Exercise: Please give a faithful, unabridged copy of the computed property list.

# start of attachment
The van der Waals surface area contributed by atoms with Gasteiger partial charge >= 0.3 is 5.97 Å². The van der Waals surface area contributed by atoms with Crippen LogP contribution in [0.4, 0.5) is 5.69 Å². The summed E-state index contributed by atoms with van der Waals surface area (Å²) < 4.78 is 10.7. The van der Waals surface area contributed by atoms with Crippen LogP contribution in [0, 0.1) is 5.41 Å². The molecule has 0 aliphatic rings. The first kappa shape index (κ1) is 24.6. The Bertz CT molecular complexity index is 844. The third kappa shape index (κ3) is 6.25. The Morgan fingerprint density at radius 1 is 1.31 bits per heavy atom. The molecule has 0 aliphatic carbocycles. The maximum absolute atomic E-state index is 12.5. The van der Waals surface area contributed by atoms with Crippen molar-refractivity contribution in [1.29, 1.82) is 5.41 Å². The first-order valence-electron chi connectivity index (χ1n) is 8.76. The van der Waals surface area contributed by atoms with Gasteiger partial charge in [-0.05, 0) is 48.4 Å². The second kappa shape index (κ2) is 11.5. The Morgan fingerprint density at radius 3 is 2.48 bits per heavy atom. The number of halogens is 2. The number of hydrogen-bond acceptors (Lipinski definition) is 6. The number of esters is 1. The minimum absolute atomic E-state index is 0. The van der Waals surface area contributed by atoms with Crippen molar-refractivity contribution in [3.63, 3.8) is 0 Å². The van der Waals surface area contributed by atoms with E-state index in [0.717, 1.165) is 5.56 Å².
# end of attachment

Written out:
The van der Waals surface area contributed by atoms with Gasteiger partial charge >= 0.3 is 5.97 Å². The van der Waals surface area contributed by atoms with Crippen LogP contribution in [0.4, 0.5) is 5.69 Å². The summed E-state index contributed by atoms with van der Waals surface area (Å²) < 4.78 is 10.7. The van der Waals surface area contributed by atoms with Crippen LogP contribution in [0, 0.1) is 5.41 Å². The molecule has 0 aliphatic rings. The first kappa shape index (κ1) is 24.6. The Bertz CT molecular complexity index is 844. The third kappa shape index (κ3) is 6.25. The Morgan fingerprint density at radius 1 is 1.31 bits per heavy atom. The molecule has 0 aliphatic carbocycles. The maximum absolute atomic E-state index is 12.5. The van der Waals surface area contributed by atoms with Crippen molar-refractivity contribution in [1.29, 1.82) is 5.41 Å². The first-order valence-electron chi connectivity index (χ1n) is 8.76. The van der Waals surface area contributed by atoms with Gasteiger partial charge in [-0.05, 0) is 48.4 Å². The second kappa shape index (κ2) is 11.5. The Morgan fingerprint density at radius 3 is 2.48 bits per heavy atom. The number of halogens is 2. The number of hydrogen-bond acceptors (Lipinski definition) is 6. The number of esters is 1. The minimum absolute atomic E-state index is 0. The van der Waals surface area contributed by atoms with Crippen molar-refractivity contribution in [3.63, 3.8) is 0 Å². The van der Waals surface area contributed by atoms with E-state index in [0.717, 1.165) is 5.56 Å².